Next Article in Journal
Ecosystem Services in a Protected Mountain Range of Portugal: Satellite-Based Products for State and Trend Analysis
Next Article in Special Issue
Remote Sensing Techniques for Soil Organic Carbon Estimation: A Review
Previous Article in Journal
Feature Importance Analysis for Local Climate Zone Classification Using a Residual Convolutional Neural Network with Multi-Source Datasets
Previous Article in Special Issue
Improvement of Clay and Sand Quantification Based on a Novel Approach with a Focus on Multispectral Satellite Images
Open AccessArticle

Multi-Temporal Satellite Images on Topsoil Attribute Quantification and the Relationship with Soil Classes and Geology

1
Department of Soil Science, College of Agriculture Luiz de Queiroz, University of São Paulo, Rua Pádua Dias, 11, Piracicaba, Cx Postal 09, São Paulo, CEP 13416900, Brazil
2
Interdisciplinary Program of Bioenergy, University of São Paulo (USP), University of Campinas (UNICAMP) and São Paulo State University (UNESP), Rua Monteiro Lobato, 80, Cidade Universitária, Campinas, SP 13083852, Brazil
3
Faculty of Agronomy and Veterinary Medicine, University of Brasília, Campus Universitário Darcy Ribeiro, ICC Sul, Asa Norte, Cx Postal 4508, Brasília, CEP 70910960, Brazil
*
Author to whom correspondence should be addressed.
Remote Sens. 2018, 10(10), 1571; https://doi.org/10.3390/rs10101571
Received: 27 July 2018 / Revised: 7 September 2018 / Accepted: 26 September 2018 / Published: 1 October 2018
The mapping of soil attributes provides support to agricultural planning and land use monitoring, which consequently aids the improvement of soil quality and food production. Landsat 5 Thematic Mapper (TM) images are often used to estimate a given soil attribute (i.e., clay), but have the potential to model many other attributes, providing input for soil mapping applications. In this paper, we aim to evaluate a Bare Soil Composite Image (BSCI) from the state of São Paulo, Brazil, calculated from a multi-temporal dataset, and study its relationship with topsoil properties, such as soil class and geology. The method presented detects bare soil in satellite images in a time series of 16 years, based on Landsat 5 TM observations. The compilation derived a BSCI for the agricultural sites (242,000 hectare area) characterized by very complex geology. Soil properties were analyzed to calibrate prediction models using 740 soil samples (0–20 cm) collected of the area. Partial least squares regression (PLSR) based on the BSCI spectral dataset was performed to quantify soil attributes. The method identified that a single image represents 7 to 20% of bare soil while the compilation of the multi-temporal dataset increases to 53%. Clay content had the best soil attribute prediction estimates (R2 = 0.75, root mean square error (RMSE) = 89.84 g kg−1, and accuracy = 74%). Soil organic matter, cation exchange capacity and sandy soils also achieved moderate predictions. The BSCI demonstrates a strong relationship with legacy geological maps detecting variations in soils. From a single composite image, it was possible to use spectroscopy to evaluate several environmental parameters. This technique could greatly improve soil mapping and consequently aid several applications, such as land use planning, environmental monitoring, and prevention of land degradation, updating legacy surveys and digital soil mapping. View Full-Text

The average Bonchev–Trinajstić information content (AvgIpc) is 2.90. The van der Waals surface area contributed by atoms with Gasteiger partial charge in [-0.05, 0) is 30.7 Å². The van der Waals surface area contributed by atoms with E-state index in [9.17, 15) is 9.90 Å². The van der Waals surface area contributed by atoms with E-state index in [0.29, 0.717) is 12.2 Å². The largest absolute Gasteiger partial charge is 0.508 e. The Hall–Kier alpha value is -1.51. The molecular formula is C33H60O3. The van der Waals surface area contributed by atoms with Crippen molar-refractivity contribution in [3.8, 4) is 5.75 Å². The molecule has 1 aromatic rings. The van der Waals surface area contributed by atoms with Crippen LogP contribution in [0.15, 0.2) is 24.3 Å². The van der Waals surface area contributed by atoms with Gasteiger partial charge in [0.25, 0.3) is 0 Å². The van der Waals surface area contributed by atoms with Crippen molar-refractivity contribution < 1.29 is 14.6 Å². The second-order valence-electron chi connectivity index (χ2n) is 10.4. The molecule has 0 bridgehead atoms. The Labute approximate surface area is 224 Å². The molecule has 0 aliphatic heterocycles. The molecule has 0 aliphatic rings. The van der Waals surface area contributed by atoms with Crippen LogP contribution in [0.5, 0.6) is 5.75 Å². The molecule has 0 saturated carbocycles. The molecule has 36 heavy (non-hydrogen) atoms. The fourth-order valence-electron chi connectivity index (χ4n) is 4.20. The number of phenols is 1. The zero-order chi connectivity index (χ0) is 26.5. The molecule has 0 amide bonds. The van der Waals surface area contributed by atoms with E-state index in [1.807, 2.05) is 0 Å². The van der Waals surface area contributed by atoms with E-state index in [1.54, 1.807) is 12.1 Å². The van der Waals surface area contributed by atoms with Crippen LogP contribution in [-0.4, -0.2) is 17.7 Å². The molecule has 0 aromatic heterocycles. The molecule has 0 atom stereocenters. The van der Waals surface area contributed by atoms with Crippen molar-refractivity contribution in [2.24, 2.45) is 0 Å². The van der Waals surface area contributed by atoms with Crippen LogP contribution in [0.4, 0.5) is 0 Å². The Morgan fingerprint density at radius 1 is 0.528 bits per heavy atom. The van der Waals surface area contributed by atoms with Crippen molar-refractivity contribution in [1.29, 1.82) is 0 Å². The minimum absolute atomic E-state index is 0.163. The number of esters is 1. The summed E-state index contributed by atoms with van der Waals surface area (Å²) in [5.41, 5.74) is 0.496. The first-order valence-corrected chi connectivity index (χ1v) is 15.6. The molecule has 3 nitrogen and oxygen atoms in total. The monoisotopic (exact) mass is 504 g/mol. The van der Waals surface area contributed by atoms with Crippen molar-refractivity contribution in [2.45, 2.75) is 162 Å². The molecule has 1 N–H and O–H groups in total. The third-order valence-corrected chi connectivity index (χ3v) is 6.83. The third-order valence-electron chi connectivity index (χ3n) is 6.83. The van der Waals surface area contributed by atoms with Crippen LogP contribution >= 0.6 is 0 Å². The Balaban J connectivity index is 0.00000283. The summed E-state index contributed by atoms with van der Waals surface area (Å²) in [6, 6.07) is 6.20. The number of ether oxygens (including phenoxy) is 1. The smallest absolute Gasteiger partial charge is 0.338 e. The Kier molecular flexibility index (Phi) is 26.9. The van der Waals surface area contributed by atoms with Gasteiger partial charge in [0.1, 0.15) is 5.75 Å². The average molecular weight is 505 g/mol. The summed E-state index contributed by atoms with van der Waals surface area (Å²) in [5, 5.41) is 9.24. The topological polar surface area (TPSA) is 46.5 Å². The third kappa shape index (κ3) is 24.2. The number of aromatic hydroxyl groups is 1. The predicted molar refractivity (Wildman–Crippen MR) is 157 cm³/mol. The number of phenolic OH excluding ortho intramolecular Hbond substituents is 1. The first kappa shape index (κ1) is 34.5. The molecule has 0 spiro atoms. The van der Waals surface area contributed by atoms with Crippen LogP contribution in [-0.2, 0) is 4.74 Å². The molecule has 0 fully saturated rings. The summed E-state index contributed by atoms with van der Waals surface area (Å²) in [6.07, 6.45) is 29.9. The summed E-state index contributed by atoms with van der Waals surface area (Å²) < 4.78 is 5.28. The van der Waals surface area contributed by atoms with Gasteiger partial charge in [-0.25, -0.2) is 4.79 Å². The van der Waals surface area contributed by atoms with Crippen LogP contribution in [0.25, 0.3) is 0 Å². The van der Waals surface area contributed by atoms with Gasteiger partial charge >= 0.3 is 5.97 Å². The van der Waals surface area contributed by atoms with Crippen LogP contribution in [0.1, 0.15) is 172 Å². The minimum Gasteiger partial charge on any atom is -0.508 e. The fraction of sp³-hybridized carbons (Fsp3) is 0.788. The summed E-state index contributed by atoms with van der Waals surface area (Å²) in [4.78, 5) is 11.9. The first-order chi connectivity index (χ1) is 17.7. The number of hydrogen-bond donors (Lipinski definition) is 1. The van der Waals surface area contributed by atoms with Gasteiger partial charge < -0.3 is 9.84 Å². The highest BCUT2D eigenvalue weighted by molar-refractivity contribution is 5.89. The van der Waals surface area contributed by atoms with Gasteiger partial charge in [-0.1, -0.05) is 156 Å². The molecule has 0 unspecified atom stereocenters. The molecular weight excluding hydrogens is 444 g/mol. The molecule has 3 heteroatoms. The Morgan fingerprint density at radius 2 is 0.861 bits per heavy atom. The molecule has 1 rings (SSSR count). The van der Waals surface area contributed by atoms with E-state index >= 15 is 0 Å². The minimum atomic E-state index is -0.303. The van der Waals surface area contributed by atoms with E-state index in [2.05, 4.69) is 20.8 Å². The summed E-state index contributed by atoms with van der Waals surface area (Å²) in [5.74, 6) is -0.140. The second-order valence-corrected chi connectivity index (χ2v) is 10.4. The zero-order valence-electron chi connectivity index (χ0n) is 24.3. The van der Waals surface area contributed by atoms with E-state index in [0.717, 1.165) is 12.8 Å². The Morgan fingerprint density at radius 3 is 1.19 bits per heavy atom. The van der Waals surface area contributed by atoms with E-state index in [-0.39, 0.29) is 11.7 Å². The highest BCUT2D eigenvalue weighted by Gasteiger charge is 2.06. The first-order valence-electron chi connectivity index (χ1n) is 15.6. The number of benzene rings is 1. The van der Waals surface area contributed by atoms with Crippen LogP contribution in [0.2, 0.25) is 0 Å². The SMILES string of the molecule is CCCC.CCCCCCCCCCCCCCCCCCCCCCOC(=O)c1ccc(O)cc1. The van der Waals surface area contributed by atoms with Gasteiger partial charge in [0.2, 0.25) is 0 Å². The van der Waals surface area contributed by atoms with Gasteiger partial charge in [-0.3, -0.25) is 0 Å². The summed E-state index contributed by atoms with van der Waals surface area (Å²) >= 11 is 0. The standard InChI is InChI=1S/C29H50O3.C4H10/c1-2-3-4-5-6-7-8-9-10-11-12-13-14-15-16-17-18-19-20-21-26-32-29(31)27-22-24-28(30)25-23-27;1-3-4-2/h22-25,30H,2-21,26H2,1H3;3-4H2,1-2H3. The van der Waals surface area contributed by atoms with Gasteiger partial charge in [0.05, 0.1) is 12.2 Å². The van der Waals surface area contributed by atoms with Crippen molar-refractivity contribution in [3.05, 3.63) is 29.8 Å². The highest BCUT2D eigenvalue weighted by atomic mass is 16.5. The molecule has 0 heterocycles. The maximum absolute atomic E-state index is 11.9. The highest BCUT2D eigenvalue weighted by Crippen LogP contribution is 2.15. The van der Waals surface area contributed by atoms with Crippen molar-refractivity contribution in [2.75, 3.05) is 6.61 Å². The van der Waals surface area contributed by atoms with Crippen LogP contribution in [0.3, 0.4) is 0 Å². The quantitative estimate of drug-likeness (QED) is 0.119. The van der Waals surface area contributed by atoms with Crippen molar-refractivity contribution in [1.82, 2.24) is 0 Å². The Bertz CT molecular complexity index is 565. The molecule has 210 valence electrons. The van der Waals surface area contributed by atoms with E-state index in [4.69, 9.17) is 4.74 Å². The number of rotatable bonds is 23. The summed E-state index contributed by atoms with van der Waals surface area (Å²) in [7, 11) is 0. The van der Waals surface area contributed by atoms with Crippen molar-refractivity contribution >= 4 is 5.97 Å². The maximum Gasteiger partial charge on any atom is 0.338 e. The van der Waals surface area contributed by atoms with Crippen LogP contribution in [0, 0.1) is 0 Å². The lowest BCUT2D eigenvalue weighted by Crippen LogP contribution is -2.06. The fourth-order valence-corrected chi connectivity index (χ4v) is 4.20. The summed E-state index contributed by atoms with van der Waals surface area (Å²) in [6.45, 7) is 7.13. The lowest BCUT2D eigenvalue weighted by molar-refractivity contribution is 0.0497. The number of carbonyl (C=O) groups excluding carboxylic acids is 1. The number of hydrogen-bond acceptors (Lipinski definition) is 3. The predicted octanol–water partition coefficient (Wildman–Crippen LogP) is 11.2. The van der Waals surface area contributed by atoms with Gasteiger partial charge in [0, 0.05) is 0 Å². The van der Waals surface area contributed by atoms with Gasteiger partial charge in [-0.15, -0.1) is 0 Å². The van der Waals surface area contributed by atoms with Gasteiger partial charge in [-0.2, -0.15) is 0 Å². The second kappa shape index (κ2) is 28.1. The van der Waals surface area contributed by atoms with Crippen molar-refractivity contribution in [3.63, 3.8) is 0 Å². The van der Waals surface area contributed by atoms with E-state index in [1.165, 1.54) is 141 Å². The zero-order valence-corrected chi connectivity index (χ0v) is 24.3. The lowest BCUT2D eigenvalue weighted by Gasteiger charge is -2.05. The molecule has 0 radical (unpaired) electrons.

Keywords: soil attribute mapping; Landsat TM; bare soil; digital soil mapping; spectral sensing; satellite; soil and food security soil attribute mapping; Landsat TM; bare soil; digital soil mapping; spectral sensing; satellite; soil and food security
Show Figures

Graphical abstract

MDPI and ACS Style

Gallo, B.C.; Demattê, J.A.M.; Rizzo, R.; Safanelli, J.L.; Mendes, W.D.S.; Lepsch, I.F.; Sato, M.V.; Romero, D.J.; Lacerda, M.P.C. Multi-Temporal Satellite Images on Topsoil Attribute Quantification and the Relationship with Soil Classes and Geology. Remote Sens. 2018, 10, 1571.

Show more citation formats Show less citations formats
Note that from the first issue of 2016, MDPI journals use article numbers instead of page numbers. See further details here.

Article Access Map by Country/Region

1
Search more from Scilit
 
Search
Back to TopTop